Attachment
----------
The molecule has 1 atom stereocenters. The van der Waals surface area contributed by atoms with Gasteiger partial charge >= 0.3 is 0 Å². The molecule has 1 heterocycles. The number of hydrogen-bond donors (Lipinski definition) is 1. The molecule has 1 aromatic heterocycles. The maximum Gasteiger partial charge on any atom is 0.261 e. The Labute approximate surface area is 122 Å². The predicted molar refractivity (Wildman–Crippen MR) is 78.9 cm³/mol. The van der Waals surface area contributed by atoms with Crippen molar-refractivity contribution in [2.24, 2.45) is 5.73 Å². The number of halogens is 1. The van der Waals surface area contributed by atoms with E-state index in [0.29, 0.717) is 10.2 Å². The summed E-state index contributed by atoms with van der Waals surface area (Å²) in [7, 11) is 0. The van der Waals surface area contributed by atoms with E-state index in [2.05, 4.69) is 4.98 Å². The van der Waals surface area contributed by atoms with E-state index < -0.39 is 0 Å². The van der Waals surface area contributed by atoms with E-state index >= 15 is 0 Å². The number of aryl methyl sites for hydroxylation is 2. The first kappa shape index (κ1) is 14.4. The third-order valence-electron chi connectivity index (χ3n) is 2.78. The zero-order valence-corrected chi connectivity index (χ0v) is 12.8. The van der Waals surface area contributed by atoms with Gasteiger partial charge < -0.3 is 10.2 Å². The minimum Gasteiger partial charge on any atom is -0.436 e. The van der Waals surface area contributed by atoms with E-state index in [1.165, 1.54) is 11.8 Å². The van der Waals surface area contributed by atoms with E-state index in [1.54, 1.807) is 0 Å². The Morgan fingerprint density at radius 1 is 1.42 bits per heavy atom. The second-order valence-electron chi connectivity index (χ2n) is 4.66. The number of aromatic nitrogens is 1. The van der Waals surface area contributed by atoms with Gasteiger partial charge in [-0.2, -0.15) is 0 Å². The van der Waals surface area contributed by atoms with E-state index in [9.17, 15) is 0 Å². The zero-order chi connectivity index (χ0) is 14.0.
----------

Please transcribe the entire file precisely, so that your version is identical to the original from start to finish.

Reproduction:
The molecule has 1 atom stereocenters. The van der Waals surface area contributed by atoms with Gasteiger partial charge >= 0.3 is 0 Å². The molecule has 1 heterocycles. The number of hydrogen-bond donors (Lipinski definition) is 1. The molecule has 1 aromatic heterocycles. The maximum Gasteiger partial charge on any atom is 0.261 e. The Labute approximate surface area is 122 Å². The predicted molar refractivity (Wildman–Crippen MR) is 78.9 cm³/mol. The van der Waals surface area contributed by atoms with Crippen molar-refractivity contribution in [2.24, 2.45) is 5.73 Å². The number of halogens is 1. The van der Waals surface area contributed by atoms with E-state index in [0.29, 0.717) is 10.2 Å². The summed E-state index contributed by atoms with van der Waals surface area (Å²) in [7, 11) is 0. The van der Waals surface area contributed by atoms with E-state index in [2.05, 4.69) is 4.98 Å². The van der Waals surface area contributed by atoms with E-state index < -0.39 is 0 Å². The van der Waals surface area contributed by atoms with E-state index >= 15 is 0 Å². The number of aryl methyl sites for hydroxylation is 2. The first kappa shape index (κ1) is 14.4. The third-order valence-electron chi connectivity index (χ3n) is 2.78. The zero-order valence-corrected chi connectivity index (χ0v) is 12.8. The van der Waals surface area contributed by atoms with Gasteiger partial charge < -0.3 is 10.2 Å². The minimum Gasteiger partial charge on any atom is -0.436 e. The van der Waals surface area contributed by atoms with E-state index in [1.165, 1.54) is 11.8 Å². The van der Waals surface area contributed by atoms with E-state index in [1.54, 1.807) is 0 Å². The Morgan fingerprint density at radius 1 is 1.42 bits per heavy atom. The second-order valence-electron chi connectivity index (χ2n) is 4.66. The number of aromatic nitrogens is 1. The van der Waals surface area contributed by atoms with Gasteiger partial charge in [-0.2, -0.15) is 0 Å². The van der Waals surface area contributed by atoms with E-state index in [9.17, 15) is 0 Å². The zero-order chi connectivity index (χ0) is 14.0.